Court Summaries, 0421 WYBJ, Vol. 44 No. 2. 40

AuthorAnna Reeves Olson Park Street Law Offices Casper, Wyoming
PositionVol. 44 2 Pg. 40

Court Summaries

No. Vol. 44 No. 2 Pg. 40

Wyoming Bar Journal

April, 2021

Anna Reeves Olson Park Street Law Offices Casper, Wyoming

In the Matter of the Adoption of MAJB f/k/a ZJC, minor child, DLB and DAB 2020 WY 157 S-20-0120 December 28, 2020

In 2016, DLB and DAB (Petitioners) adopted a minor, MB, from China. The U.S. State Department issued a Hague Adoption Certificate certifying the adoption. After medical testing in the U.S., MB’s pediatrician determined the documented age of the child was incorrect and that MB was two years younger than the age listed on the official paperwork. In 2020, petitioners filed a verified petition for adoption (amended petition). The petition requested the district court enter an order of adoption recognizing MB’s medically-established age and directed the issuance of a Wyoming birth certificate with an accurate date of birth. The district court dismissed the petition, concluding it lacked subject matter jurisdiction. The district court also found approval of the adoption was moot because, under federal law, the Hague Convention adoption must be recognized as valid and final.

On appeal, the Supreme Court reversed and noted that subject matter jurisdiction is the power to hear and determine cases of the general class to which the proceedings in question belong. In construing the subject matter jurisdiction of district courts, there is a presumption that jurisdiction exists and any intent to limit it must be clearly stated. Here, the Court noted that the district court based its dismissal on the premise that Wyoming adoption statutes do not address the district court’s role in approving or separately recognizing foreign adoptions or intercountry adoptions. However, as the legislature has not expressly limited the district court’s jurisdiction in this matter and no other court is charged with jurisdiction over adoption proceedings, the Court held that the district court had subject matter jurisdiction.

The Court also held that the district court had the authority to approve the Hague Convention adoption and issue a Wyoming decree of adoption because the relief requested by the parents here is “clearly within the spirit or reason” of Wyoming’s adoption law and were in the best interests of the child wherein the child’s need for permanency were central considerations. Furthermore, there wereno substantive nor public policy reasons to deny the petitioners’ request for relief in this case and the adoption statutes do not preclude the district court from ordering a Wyoming adoption decree recognizing or approving a Hague Convention adoption certificate.

Finally, the Court held that it could not ignore the importance of an accurate age on a birth certificate and was statutorily authorized to issue a decree of adoption allowing MB to obtain a Wyoming birth certificate with an accurate date of birth.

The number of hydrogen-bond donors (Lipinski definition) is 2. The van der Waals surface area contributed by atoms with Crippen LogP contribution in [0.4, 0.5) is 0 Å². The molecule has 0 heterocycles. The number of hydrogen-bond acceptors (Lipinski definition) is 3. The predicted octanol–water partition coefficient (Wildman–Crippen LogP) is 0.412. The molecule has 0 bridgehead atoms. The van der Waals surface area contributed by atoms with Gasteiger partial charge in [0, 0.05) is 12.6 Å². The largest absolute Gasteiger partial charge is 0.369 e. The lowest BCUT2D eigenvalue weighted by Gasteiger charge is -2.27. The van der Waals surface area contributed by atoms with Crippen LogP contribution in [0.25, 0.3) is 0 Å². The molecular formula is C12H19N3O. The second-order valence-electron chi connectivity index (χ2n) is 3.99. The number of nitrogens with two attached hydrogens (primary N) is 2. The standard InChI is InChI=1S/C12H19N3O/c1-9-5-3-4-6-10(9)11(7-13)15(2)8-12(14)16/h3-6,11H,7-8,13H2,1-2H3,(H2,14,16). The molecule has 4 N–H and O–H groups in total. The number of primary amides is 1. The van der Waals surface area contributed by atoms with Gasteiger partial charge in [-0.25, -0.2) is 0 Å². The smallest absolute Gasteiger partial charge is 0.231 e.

Judith M. Woodward v. Thomas J. Valvoda S-20-0094 2021 WY 5 January 11, 2021

Tomas Valvoda and Judith Woodward were neighbors in Glendo. Valvoda’s home is along the property line and several of his window wells encroach on Woodward’s property. The parties’ relationship was neighborly until August 2018 when Valvoda sent Woodward a letter explaining that her sprinklers were causing damage to his home by spraying water directly onto his windows and walls and asking her to water by hand along the property line. Woodward responded with a letter demanding payment for his use of her property for the window wells. A few months later, Woodward sent Valvoda a “Final Notice of Ejectment,” warning him if he did not remove the window wells, she would hire someone to do so at his expense.

In 2018, Valvoda filed a declaratory judgment complaint requesting a declaration that he was the owner of the window wells by virtue of adverse possession, a decree quieting title in his name, and a preliminary injunction preventing Woodward from removing the window wells. Later on cross-motions for motion for summary judgment, the district court found that it was undisputed that the window wells had existed since 1967 and Valvoda met his burden of showing he and his predecessors possessed them openly, notoriously, exclusively, hostilely, and under a claim of right from 1995 to 2005. Woodward appealed.

On appeal, the Supreme Court affirmed and noted the presence of five affiants in the record, two of whom were Woodward’s predecessors in interest, who established that the window wells existed as they were presently from at least 1967. The Court also held that during the 10-year statutory period, Valvoda and his predecessors used and possessed the window wells in a manner consistent “with that which would ordinarily be exercised by an owner in using land to the exclusion of others.” Furthermore, the window wells were continuously present for the statutory period; therefore, Valvoda made a prima facie claim for adverse possession of the window wells, and Woodward failed to show a disputed issue of material...

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